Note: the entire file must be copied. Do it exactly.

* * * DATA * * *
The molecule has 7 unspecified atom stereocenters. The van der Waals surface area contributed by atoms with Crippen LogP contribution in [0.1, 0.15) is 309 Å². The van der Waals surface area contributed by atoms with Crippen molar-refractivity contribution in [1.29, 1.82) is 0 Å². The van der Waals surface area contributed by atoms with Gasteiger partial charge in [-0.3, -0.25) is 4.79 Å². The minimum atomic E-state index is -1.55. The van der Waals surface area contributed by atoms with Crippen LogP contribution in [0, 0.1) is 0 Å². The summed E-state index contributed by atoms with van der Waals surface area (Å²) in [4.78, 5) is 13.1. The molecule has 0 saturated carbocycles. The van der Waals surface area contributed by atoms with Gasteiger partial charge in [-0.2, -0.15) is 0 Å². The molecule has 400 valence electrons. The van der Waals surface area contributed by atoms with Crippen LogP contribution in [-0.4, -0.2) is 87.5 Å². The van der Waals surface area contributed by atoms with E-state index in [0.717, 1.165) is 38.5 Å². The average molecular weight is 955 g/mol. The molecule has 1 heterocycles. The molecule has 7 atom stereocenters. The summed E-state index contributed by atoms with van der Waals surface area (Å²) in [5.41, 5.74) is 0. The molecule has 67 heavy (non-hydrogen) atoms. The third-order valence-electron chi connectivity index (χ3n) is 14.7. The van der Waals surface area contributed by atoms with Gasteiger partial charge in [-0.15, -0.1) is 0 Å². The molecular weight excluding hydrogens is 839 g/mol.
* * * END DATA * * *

The molecule has 7 unspecified atom stereocenters. The van der Waals surface area contributed by atoms with Crippen LogP contribution in [0.1, 0.15) is 309 Å². The van der Waals surface area contributed by atoms with Crippen molar-refractivity contribution in [1.29, 1.82) is 0 Å². The van der Waals surface area contributed by atoms with Gasteiger partial charge in [-0.3, -0.25) is 4.79 Å². The minimum atomic E-state index is -1.55. The van der Waals surface area contributed by atoms with Crippen LogP contribution in [0, 0.1) is 0 Å². The summed E-state index contributed by atoms with van der Waals surface area (Å²) in [4.78, 5) is 13.1. The molecule has 0 saturated carbocycles. The van der Waals surface area contributed by atoms with Gasteiger partial charge in [-0.2, -0.15) is 0 Å². The molecule has 400 valence electrons. The van der Waals surface area contributed by atoms with Crippen LogP contribution in [-0.4, -0.2) is 87.5 Å². The van der Waals surface area contributed by atoms with E-state index in [0.717, 1.165) is 38.5 Å². The average molecular weight is 955 g/mol. The molecule has 1 heterocycles. The molecule has 7 atom stereocenters. The summed E-state index contributed by atoms with van der Waals surface area (Å²) in [5.41, 5.74) is 0. The molecule has 67 heavy (non-hydrogen) atoms. The third-order valence-electron chi connectivity index (χ3n) is 14.7. The van der Waals surface area contributed by atoms with Gasteiger partial charge in [-0.15, -0.1) is 0 Å². The molecular weight excluding hydrogens is 839 g/mol.